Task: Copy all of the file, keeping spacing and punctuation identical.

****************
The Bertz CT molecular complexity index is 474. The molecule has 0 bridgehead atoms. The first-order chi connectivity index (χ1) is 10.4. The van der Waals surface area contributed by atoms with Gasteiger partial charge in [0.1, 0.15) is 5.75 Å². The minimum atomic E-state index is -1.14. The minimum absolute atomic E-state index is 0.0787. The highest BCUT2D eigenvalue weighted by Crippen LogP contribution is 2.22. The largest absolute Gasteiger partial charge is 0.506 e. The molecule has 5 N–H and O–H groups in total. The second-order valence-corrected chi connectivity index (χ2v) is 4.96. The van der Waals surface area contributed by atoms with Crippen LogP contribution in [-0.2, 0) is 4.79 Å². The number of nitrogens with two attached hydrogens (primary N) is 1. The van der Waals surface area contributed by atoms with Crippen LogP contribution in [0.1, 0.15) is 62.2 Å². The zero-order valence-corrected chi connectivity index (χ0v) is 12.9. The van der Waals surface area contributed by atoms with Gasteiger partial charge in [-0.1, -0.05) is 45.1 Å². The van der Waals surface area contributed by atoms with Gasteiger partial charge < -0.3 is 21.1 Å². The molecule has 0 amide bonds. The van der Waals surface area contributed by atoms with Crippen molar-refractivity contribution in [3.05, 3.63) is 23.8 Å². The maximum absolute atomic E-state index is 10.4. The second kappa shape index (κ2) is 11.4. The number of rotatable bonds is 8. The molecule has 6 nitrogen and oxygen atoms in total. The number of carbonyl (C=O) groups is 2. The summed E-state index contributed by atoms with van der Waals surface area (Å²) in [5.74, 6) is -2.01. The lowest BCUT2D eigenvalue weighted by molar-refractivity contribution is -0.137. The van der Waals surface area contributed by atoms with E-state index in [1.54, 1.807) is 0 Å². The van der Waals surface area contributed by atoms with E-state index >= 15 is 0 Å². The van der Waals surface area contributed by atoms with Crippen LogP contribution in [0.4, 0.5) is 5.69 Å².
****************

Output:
The Bertz CT molecular complexity index is 474. The molecule has 0 bridgehead atoms. The first-order chi connectivity index (χ1) is 10.4. The van der Waals surface area contributed by atoms with Gasteiger partial charge in [0.1, 0.15) is 5.75 Å². The minimum atomic E-state index is -1.14. The minimum absolute atomic E-state index is 0.0787. The highest BCUT2D eigenvalue weighted by Crippen LogP contribution is 2.22. The largest absolute Gasteiger partial charge is 0.506 e. The molecule has 5 N–H and O–H groups in total. The second-order valence-corrected chi connectivity index (χ2v) is 4.96. The van der Waals surface area contributed by atoms with Crippen LogP contribution in [-0.2, 0) is 4.79 Å². The number of nitrogens with two attached hydrogens (primary N) is 1. The van der Waals surface area contributed by atoms with Crippen LogP contribution in [0.1, 0.15) is 62.2 Å². The zero-order valence-corrected chi connectivity index (χ0v) is 12.9. The van der Waals surface area contributed by atoms with Gasteiger partial charge in [-0.1, -0.05) is 45.1 Å². The van der Waals surface area contributed by atoms with Gasteiger partial charge < -0.3 is 21.1 Å². The molecule has 0 amide bonds. The van der Waals surface area contributed by atoms with Crippen molar-refractivity contribution in [3.05, 3.63) is 23.8 Å². The maximum absolute atomic E-state index is 10.4. The second kappa shape index (κ2) is 11.4. The number of rotatable bonds is 8. The molecule has 6 nitrogen and oxygen atoms in total. The number of carbonyl (C=O) groups is 2. The summed E-state index contributed by atoms with van der Waals surface area (Å²) in [5.74, 6) is -2.01. The lowest BCUT2D eigenvalue weighted by molar-refractivity contribution is -0.137. The van der Waals surface area contributed by atoms with E-state index in [1.54, 1.807) is 0 Å². The van der Waals surface area contributed by atoms with E-state index >= 15 is 0 Å². The van der Waals surface area contributed by atoms with Crippen LogP contribution in [0.4, 0.5) is 5.69 Å².